There’s lots of competition for your weekend time, but May 6-9, the 2010 Talking Pictures Festival should stop your clock.
Last year’s inaugural film festival in Evanston drew an audience of 1,100 people to see featured independents, documentaries, Midwest premieres and more.
This year, with three times the number of submissions, additional venues and an expanded schedule, the festival promises two thumbs way up.
The four-day affair features 18 full-length and 5 short programs, with films from around the globe and filmmakers from around the corner. Whether you’re a dedicated cinephile, or simply a rainy-weather movie fan, the eclectic mix of films and genres offers something just for you.
Did you catch the Oscars but missed seeing the nominated and winning animated and dramatic shorts? Talking Pictures has got you covered with “Logorama,” “French Roast,” “The New Tenants” and “Instead of Abracadabra,” to name a few.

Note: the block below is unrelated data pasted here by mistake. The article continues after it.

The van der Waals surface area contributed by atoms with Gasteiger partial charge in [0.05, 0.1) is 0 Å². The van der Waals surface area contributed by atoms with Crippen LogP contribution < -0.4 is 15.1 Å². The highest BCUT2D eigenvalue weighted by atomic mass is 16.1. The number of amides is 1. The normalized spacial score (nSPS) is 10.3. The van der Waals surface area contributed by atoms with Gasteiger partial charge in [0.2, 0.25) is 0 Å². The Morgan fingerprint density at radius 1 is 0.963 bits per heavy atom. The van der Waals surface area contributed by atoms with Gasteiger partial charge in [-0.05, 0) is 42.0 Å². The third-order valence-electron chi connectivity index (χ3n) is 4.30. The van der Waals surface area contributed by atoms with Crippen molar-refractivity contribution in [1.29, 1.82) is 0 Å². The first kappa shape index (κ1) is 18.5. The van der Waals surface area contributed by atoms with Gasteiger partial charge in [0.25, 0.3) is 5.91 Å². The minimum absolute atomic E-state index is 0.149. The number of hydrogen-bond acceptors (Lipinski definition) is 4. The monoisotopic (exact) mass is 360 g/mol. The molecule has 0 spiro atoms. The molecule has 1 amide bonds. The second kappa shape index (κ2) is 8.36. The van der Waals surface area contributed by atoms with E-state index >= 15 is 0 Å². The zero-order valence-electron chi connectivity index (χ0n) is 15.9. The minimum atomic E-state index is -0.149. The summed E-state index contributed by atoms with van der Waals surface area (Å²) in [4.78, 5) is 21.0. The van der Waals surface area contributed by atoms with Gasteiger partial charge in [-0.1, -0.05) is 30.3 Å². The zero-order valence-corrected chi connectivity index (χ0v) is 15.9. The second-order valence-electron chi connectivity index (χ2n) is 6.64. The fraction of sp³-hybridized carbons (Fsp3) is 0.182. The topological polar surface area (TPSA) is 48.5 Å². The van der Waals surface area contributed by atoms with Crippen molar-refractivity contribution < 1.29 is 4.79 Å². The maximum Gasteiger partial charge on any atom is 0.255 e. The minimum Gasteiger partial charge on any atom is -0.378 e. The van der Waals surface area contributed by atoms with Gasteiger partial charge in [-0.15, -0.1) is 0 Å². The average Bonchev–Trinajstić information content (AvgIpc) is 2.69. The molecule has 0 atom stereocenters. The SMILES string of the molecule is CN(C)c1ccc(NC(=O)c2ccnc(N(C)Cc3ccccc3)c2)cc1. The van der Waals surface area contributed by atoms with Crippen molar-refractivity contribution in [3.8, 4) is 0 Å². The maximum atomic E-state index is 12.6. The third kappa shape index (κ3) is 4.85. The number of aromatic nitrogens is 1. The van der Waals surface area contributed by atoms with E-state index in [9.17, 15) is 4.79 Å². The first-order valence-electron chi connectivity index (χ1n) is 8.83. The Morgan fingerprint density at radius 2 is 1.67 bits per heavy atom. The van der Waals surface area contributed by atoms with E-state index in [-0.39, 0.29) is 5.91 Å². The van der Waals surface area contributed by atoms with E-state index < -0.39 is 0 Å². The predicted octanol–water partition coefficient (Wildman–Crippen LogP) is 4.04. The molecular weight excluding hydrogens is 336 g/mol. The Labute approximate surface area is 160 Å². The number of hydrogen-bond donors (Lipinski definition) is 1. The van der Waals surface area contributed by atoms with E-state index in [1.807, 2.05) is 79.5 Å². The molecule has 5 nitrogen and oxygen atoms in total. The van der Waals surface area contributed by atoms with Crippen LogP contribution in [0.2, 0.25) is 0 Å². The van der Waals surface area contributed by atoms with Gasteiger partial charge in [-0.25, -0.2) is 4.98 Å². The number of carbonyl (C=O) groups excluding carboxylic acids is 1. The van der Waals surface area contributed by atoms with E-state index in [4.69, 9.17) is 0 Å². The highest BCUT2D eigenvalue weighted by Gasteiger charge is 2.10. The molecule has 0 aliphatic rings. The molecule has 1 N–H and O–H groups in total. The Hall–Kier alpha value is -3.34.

Alternately, there are significant under-the-radar flicks to keep you on the sharp side of the cutting edge. Making its regional premiere is “Whiz Kids,” (pictured at right) a documentary focused on three teens’ competitive efforts in the nation’s oldest, most prestigious science competition. The film focuses on individual struggles against circumstances, while raising questions about class, courage, and personal sacrifice.
When plotting your festival plans, watch for special post-screening talks with producers, directors, filmmakers and community organizations.
“One of the most exciting aspects of Talking Pictures is the distinctive partnerships we have forged with local community organizations,” notes Festival Co-director and Filmmaker Kathy Berger. “Not only will the audience members deepen their understanding about particular issues, they will learn more about what their local institutions are doing and how resources are being allocated. It’s a fabulous opportunity to grow as individuals and as a community.”
I’m looking forward to my kids attending “No Crossover: The Trial of Allen Iverson.” My young athletes can learn about a famous sports figure in a controversial situation that predates their birth, and then stay for a discussion on race issues that are, unfortunately, still relevant. The program is co-presented with the YWCA Evanston/Northshore, and the discussion will feature Kartemquin Films’ Steve James of “Hoop Dreams” fame.
So check out the website now and start plotting which screenings to attend May 6-9.